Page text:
The CEO of CZ.NIC, Ondřej Filip, has stated in connection with the latest survey that:
“The repeated rejection of IDN in the .CZ domain zone is not surprising. Among other things, the survey also showed that for Internet users, IDN is not a desirable feature or a priority. The respondents stated that topics of Internet security, online protection or the availability of a quality Internet connection were more important to them.”
According to CZ.NIC, users who participated in the survey view the current situation with .CZ as satisfactory and, in turn, view the use of diacritics as confusing and unnecessarily complicated for foreign users.
Only time will tell whether Czechs will change their views in future with regard to registering IDNs under .CZ, but on the basis of the current trend, that does not look likely.
Authored by Anchovy News Team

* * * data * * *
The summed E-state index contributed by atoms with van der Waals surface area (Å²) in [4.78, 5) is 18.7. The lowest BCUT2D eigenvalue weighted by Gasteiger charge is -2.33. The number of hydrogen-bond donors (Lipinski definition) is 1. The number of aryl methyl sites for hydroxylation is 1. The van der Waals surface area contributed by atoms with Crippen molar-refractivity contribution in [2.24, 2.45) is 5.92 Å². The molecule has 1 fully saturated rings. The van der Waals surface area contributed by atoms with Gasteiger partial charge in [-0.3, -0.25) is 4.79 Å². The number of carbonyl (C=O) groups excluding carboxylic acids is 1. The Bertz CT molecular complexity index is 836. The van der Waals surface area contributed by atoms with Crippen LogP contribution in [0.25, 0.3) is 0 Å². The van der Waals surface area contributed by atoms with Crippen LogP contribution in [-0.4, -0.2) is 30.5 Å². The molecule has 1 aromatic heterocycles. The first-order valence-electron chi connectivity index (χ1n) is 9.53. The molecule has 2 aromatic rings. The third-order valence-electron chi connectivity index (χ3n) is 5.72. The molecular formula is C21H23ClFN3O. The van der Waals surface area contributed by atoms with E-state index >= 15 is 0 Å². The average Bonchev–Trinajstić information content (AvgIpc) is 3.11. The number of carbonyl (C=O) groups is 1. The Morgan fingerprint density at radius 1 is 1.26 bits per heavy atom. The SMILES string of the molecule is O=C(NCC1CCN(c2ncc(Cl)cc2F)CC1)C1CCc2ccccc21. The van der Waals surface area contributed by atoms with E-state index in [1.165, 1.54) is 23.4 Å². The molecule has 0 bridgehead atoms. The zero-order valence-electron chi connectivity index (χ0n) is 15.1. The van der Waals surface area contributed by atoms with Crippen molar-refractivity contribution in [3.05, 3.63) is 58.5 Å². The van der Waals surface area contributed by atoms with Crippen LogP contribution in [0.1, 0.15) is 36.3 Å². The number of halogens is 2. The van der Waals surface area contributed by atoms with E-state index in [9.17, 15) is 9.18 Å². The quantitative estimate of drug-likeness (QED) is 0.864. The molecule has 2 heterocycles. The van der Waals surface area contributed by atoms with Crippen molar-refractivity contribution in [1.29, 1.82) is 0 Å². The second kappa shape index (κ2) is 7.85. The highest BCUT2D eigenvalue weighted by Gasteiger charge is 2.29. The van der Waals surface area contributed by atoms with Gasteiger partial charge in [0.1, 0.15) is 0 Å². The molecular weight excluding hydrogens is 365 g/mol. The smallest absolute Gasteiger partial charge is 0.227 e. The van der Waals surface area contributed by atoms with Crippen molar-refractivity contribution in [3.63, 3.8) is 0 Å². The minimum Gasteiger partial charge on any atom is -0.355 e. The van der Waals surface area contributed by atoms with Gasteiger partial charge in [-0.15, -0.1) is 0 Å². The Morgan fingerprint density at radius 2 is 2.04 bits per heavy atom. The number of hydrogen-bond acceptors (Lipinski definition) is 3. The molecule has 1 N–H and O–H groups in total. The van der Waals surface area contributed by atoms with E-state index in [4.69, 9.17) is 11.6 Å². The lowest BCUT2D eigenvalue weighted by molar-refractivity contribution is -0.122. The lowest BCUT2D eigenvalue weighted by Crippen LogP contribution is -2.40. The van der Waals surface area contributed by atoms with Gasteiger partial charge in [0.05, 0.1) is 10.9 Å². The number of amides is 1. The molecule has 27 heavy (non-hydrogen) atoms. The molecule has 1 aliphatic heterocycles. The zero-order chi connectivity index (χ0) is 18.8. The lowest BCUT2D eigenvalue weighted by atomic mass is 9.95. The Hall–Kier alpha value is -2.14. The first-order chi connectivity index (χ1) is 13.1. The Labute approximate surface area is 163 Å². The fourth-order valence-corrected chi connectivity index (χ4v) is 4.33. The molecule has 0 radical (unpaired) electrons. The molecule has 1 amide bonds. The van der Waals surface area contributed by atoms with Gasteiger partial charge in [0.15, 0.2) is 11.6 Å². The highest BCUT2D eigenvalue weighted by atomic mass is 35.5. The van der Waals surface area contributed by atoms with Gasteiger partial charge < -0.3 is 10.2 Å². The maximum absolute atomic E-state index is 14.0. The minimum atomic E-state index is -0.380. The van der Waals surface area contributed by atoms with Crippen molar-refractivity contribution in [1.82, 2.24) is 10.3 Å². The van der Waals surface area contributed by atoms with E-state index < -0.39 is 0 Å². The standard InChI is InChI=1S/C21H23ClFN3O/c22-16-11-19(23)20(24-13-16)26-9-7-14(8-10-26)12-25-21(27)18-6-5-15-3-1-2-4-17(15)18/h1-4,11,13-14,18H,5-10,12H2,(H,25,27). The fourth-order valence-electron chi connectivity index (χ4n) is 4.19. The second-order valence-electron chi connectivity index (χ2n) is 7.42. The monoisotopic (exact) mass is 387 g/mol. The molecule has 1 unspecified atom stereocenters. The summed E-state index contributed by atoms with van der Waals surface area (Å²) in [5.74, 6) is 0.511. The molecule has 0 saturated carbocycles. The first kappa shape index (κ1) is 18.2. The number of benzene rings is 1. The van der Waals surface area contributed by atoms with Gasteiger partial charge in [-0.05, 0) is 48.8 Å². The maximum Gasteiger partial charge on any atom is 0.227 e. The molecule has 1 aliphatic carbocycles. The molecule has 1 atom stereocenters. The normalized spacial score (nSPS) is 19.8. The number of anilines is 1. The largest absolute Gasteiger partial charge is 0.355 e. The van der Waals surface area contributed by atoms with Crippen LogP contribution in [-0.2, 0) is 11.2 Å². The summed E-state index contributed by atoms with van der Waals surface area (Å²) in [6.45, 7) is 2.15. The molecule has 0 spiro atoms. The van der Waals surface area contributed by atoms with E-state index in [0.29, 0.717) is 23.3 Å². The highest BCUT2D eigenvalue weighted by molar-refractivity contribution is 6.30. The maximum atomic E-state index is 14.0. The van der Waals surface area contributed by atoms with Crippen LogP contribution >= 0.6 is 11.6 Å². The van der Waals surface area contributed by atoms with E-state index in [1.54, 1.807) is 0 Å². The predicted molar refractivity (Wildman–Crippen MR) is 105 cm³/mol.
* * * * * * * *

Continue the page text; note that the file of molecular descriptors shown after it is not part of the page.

Following-up from our previous blogs on Tech Tax, we thought it would be useful to take a whirlwind tour of what to expect in tax and transfer pricing related topics in 2020. But for those that are curious, why are such seemingly dry topics so relevant to tech companies? It’s because their dynamism and continual state of change almost inevitably have tax consequences, or attract attention from tax authorities. It is also relevant because of the importance of IP to their business models and value creation, the inexorable growth of the digital economy, and simply, because it’s where the money is.
Digital Services Tax (DST)
Reform of International Tax (OECD’s Pillar 1 & 2)
Transfer Pricing (General/Non-Financial Transactions)
Transfer Pricing and Financial Transactions
Disclosure – DAC 6
Anti-Avoidance – EU Anti-Tax Avoidance Directive II
The key messages are that in this area, tech companies need to stay vigilant, keep up-to-speed with what is happening, and strategise accordingly. They also need to get used to a world which is steadily becoming more transparent, and where the old ways of doing things often no longer work. It’s a time of change.
Digital Services Taxes (DST)